It seems fitting that having written my earlier post about the psyche of the public defender, I would come upon a piece by Professor Barbara Babcock (Stanford) in the current issue of Criminal Justice Magazine based on Clara Foltz, who first developed the concept of the public defender.
Apparently Foltz was all but forgotten before Professor Mortimer Schwartz (Law Librarian at U.C. Davis) and two law students, Susan Brandt and Patience Milrod, wrote an article about her life that was published in the Hastings Law Journal in 1976. In it they described the truly amazing accomplishments of Foltz, which are summarized at the U.C. Hastings website:
Clara Shortridge Foltz (1849–1934) was the first woman admitted to practice law in California after she proposed and lobbied for the Woman Lawyer’s Bill (1878); argued and won her (and co-plaintiff Laura De Force Gordon’s) lawsuit in the California Supreme Court that forced Hastings College of the Law to admit women (1879); attended Hastings for two years prior to continuing on with her practice and life work; advocated for penal reform that included creation of the California parole system (1893); wrote the model legislation known as the “Foltz Defender Bill” that established the public defender system—adopted by California (1921) and by more than thirty states subsequent; a leader of the suffrage movement in the early 1900s that led to adoption of a California constitutional amendment recognizing women’s right to vote (1911); the first woman district attorney in California (1910); ran (unsuccessfully) in the Republican primary for Governor at age eighty-one (1930); namesake of the Clara Foltz Feminist Association at Hastings College of the Law (1970s to present).
Lest you assume that in order to accomplish such feats, Foltz lived a 19th century life of privilege, the article explains that by age twenty-seven she was a divorced mother of five, responsible for supporting her young family on her own.
After acquiring a criminal practice, Foltz became convinced that an indigent defendant deserved the same quality of representation — “free justice” — that public prosecutors provided for the state: skilled, experienced lawyers with access to investigators and administrative staff. Otherwise, Foltz contended, the accused’s “constitutional presumption of innocence was worthless.” Seventy years before Gideon v. Wainwright, she drafted a model bill that set out the qualifications, salary, and duties of the public defender, and in 1921 the “Foltz Defender Bill” was adopted by the California legislature as well as thirty other states.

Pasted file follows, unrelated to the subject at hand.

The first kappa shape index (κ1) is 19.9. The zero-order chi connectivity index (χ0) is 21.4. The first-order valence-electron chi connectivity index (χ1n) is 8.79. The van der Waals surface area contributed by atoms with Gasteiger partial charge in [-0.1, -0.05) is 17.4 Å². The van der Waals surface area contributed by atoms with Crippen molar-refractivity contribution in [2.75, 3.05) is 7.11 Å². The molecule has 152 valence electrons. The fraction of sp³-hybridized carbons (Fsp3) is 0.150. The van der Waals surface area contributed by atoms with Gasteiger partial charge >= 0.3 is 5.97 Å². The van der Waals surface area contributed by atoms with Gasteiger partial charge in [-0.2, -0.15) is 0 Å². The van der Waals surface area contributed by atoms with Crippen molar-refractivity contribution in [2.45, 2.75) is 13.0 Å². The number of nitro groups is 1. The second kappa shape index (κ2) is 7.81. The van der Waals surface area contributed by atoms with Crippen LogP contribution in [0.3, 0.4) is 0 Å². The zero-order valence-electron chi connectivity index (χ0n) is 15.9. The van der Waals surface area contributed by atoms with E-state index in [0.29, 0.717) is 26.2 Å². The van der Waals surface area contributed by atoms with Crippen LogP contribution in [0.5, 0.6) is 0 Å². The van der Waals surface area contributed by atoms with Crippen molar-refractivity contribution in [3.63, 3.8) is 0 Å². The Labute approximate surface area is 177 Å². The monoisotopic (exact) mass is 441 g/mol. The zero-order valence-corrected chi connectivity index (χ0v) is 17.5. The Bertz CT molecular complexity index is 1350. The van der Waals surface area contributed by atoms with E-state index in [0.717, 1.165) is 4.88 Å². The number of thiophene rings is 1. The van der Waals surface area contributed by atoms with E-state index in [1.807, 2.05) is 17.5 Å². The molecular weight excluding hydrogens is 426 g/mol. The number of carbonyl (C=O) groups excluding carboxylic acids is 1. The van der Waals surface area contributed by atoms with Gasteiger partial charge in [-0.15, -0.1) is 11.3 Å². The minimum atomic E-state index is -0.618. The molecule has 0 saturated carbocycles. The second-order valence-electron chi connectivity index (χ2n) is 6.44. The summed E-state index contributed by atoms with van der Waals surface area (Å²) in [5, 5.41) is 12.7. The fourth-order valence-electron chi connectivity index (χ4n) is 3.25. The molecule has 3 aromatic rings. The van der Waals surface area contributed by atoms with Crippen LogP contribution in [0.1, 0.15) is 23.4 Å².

While Schwartz, Brandt, and Milrod were researching and writing the first law review article on Foltz, 100 miles away Barbara Babcock was teaching at Stanford Law School. As the first woman appointed to the regular faculty, the first to hold an endowed chair, and the first emerita, Professor Babcock is herself a trailblazer in legal academia. She wrote the first textbook on Sex Discrimination and the Law and took a leave from Stanford to serve as assistant attorney general for the Civil Division in the U.S. Department of Justice under President Carter. More significant to me, however, before she taught law Barbara Babcock was the first Director of the Public Defender Service (PDS) for the District of Columbia, considered the premier public defender office in the United States. She describes her discovery of Clara Foltz as follows:
The time at PDS was the most salient period of my career and it thrilled me when, years later, I learned about Clara Foltz. In a rush of inspiration and dedication I decided to try to establish her place in the legal pantheon as the founder of the public defender. At first I thought I might find her papers with my lawyer investigator skills, but when I saw that they were irretrievably lost, I realized the magnitude of the task and that no one else was likely to take it up. I renewed my resolve to do a full-scale biography and tried to press ahead with it.
When President Clinton was looking to appoint the first woman Attorney General, Professor Babcock turned it down, explaining that she was “committed to finishing a biography of Clara Shortridge Foltz.” After Woman Lawyer: The Trials of Clara Foltz (Stanford 2011) was published last year, Babcock explained:
Nothing I’ve said so far is meant to imply that I have made great sacrifices for Foltz; writing narrative and researching history has suited me—especially because the kind of intense doctrinal scholarship I also like to do went out of style for awhile. I’ve also gained from the intimate relationship of biographer and subject. It’s rare to know another person like I know Clara Foltz ( certainly better than she knew herself ). Most important, and what I’m sure she would like the best about our collaboration, is that as a feminist, a trial lawyer, a public defender, and a professor, I am in a good position to assess and explain her achievement.
I may be a little late to jump on the bandwagon, but I’ve just ordered the book and look forward to reading it. “My favorite customers,” Babcock has written, “are the women lawyers and the public defenders. They often say ‘thank you, thank you for writing this.’ And I respond: ‘I did it for you.’ ”
Although I have never met Professor Babcock, I feel that in some small way she knows me, too.